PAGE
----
Harper Perennial, 2008
It has been estimated that India reached 1/6 of the world's population in June of 2008 when it exceeded 1.1 billion people -- and this with a history of family planning since at least the early '70s. While traveling in New Delhi in January 1971, I remember seeing ads and billboards in Hindi and English urging families to use condoms and limit the number of children. As Malthus said, population increases geometrically even when the usual number of children per family is limited.
As this comic tour de force says, "A family of thirteen in modern-day India was a disaster, a game of marbles that had lost its marbles ... a pack of wolves with no Mowgli to raise, a team of jihadis so bored they'd declared holy war on one another." The family that Mahajan so succinctly chronicles is a disaster before it even becomes a family.
Rakesh Ahuja is a government minister in New Delhi, an engineer who has proposed and built flyovers to alleviate the stymied traffic in the city. "They filed into an endless queue of cars, rolled the windows down, joined the slow pilgrimage to lung cancer." Ironically, his first wife was killed by a vehicle in America; his second wife (Sangita) is not the woman he thought he was marrying, but she has borne him 13 children. He is aroused by his wife's pregnancy and they make love in the nursery surrounded by crying babies which drown out the sounds of "that strange, noisy lovemaking camouflaged by the wails of babies..." The oldest and most beloved child is Arjun who is just 16. He does not know that his mother was his father's first wife, but he does have definite opinions about family planning, especially after seeing his father and Sangita one evening in the nursery.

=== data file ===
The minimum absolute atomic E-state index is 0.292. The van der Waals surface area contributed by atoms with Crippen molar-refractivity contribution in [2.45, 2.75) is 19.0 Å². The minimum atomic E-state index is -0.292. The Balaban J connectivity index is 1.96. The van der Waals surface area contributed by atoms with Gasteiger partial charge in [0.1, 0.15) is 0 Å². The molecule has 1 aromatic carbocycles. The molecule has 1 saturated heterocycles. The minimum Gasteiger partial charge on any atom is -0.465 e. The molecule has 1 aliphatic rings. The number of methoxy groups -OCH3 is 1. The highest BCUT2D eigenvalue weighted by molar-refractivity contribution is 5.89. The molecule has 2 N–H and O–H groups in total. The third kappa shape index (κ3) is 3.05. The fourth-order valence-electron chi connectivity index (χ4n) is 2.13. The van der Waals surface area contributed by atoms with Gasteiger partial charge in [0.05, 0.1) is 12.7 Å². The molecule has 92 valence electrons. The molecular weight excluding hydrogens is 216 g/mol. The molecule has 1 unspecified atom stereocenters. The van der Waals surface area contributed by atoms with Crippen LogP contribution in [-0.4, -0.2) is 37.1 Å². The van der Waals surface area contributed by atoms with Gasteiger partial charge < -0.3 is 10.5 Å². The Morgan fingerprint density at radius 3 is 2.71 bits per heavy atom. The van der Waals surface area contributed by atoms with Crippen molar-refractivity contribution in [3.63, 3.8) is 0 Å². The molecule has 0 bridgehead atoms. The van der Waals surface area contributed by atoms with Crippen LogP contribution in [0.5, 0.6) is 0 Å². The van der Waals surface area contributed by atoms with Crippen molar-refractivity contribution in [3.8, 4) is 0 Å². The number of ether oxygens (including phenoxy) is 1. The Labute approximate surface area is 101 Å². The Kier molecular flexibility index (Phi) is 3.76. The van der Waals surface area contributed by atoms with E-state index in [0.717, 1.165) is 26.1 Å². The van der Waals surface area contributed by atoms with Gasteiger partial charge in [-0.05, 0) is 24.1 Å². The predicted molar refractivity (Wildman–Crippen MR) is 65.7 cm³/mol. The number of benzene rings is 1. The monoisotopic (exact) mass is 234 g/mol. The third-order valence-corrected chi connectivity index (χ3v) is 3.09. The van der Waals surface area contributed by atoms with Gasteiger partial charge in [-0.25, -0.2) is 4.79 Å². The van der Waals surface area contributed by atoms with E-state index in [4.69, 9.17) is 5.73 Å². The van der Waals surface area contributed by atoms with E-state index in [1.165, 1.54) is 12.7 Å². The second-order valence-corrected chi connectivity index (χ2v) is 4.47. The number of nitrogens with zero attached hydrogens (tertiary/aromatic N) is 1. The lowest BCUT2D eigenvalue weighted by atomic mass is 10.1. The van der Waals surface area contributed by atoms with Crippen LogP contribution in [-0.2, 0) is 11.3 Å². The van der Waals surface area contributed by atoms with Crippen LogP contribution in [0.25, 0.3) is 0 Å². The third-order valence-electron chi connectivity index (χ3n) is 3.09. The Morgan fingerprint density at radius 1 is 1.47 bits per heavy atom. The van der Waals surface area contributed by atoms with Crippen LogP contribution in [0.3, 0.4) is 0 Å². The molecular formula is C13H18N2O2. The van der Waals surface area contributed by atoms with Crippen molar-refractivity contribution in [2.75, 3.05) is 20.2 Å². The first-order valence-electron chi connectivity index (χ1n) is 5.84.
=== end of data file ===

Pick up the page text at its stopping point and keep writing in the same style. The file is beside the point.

There are other complications. Rakesh frequently resigns (67 times) from his ministerial post. Sangita's favorite soap opera star has "died" in a bathtub when he dropped his "cell-o-phone" into the water. She and the women of India are in mourning and a nation-wide strike is threatened. Arjun is in love/lust with a girl on his school bus and very confused about what to do. Seeing his parents had "completely shattered the part of him that had been taught - mainly by America - that sex was the spontaneous transfer of fluid between very attractive, naked, blond people. Clearly, Mama and Papa were (still!) horny for each other." With three friends he forms a band in an effort to catch Aarti's eye. Unfortunately, he is possessed of a voice that had the "quality of the first leak in a massive dam, terrifying because it promised much worse."
This is no American sitcom set in India. Family Planning sounds right. One can "hear" the characters speak with an appropriate accent and rhythm. The descriptions of marriage mores and family life ring with authenticity as we learn about the Ahuja family. Mahajan has a keen sense of how to put us into a realistic milieu. He pokes fun while maintaining the integrity of his characters. His send-up of Indian politics is spot-on. The finished but unused flyovers - except by Arjun's awful band - turn up at crucial points, representing both the promise and the futility of dealing with overwhelming population and stifling bureaucratic issues. They remind us that all politics is local, that even national policies succeed or fail in the community. There really are flyovers in New Delhi but the traffic is just too heavy. As recently as October 2008, four persons were killed when one collapsed.
Karan Mahajan is 24 years old. Born in New Delhi, he is a recent graduate of Stanford University where he began writing this Family Planning. Now living in a Brooklyn "neighborhood where everyone is a writer, a baby, or both," he is working on his second book. One expects that it will be as well-written and entertaining as immensely entertaining debut novel.